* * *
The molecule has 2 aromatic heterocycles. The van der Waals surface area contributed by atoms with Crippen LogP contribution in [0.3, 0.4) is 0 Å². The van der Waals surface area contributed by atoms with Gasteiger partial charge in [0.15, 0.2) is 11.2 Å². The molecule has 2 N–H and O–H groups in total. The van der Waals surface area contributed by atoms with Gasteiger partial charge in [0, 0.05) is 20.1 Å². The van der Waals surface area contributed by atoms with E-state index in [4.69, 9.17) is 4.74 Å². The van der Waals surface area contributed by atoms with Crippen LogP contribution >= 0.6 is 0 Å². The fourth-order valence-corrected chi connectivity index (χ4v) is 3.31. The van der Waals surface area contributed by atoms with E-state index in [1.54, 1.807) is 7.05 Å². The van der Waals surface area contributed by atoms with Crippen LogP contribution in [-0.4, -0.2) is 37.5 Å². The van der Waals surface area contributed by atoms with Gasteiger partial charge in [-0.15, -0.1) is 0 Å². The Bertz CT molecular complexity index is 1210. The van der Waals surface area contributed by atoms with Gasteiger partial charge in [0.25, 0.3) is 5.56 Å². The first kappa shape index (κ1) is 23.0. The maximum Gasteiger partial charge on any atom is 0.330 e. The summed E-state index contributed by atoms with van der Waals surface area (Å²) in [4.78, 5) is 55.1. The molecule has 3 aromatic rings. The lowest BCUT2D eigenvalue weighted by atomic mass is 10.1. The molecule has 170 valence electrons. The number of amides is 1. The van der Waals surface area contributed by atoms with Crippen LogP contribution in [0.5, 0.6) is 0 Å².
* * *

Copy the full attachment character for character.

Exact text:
The molecule has 2 aromatic heterocycles. The van der Waals surface area contributed by atoms with Crippen LogP contribution in [0.3, 0.4) is 0 Å². The van der Waals surface area contributed by atoms with Gasteiger partial charge in [0.15, 0.2) is 11.2 Å². The molecule has 2 N–H and O–H groups in total. The van der Waals surface area contributed by atoms with Gasteiger partial charge in [0, 0.05) is 20.1 Å². The van der Waals surface area contributed by atoms with E-state index in [4.69, 9.17) is 4.74 Å². The van der Waals surface area contributed by atoms with Crippen LogP contribution >= 0.6 is 0 Å². The fourth-order valence-corrected chi connectivity index (χ4v) is 3.31. The van der Waals surface area contributed by atoms with E-state index in [1.54, 1.807) is 7.05 Å². The van der Waals surface area contributed by atoms with Crippen LogP contribution in [-0.4, -0.2) is 37.5 Å². The van der Waals surface area contributed by atoms with Gasteiger partial charge in [-0.15, -0.1) is 0 Å². The Bertz CT molecular complexity index is 1210. The van der Waals surface area contributed by atoms with Gasteiger partial charge in [0.25, 0.3) is 5.56 Å². The first kappa shape index (κ1) is 23.0. The maximum Gasteiger partial charge on any atom is 0.330 e. The summed E-state index contributed by atoms with van der Waals surface area (Å²) in [4.78, 5) is 55.1. The molecule has 3 aromatic rings. The lowest BCUT2D eigenvalue weighted by atomic mass is 10.1. The molecule has 170 valence electrons. The number of amides is 1. The van der Waals surface area contributed by atoms with Crippen LogP contribution in [0.5, 0.6) is 0 Å².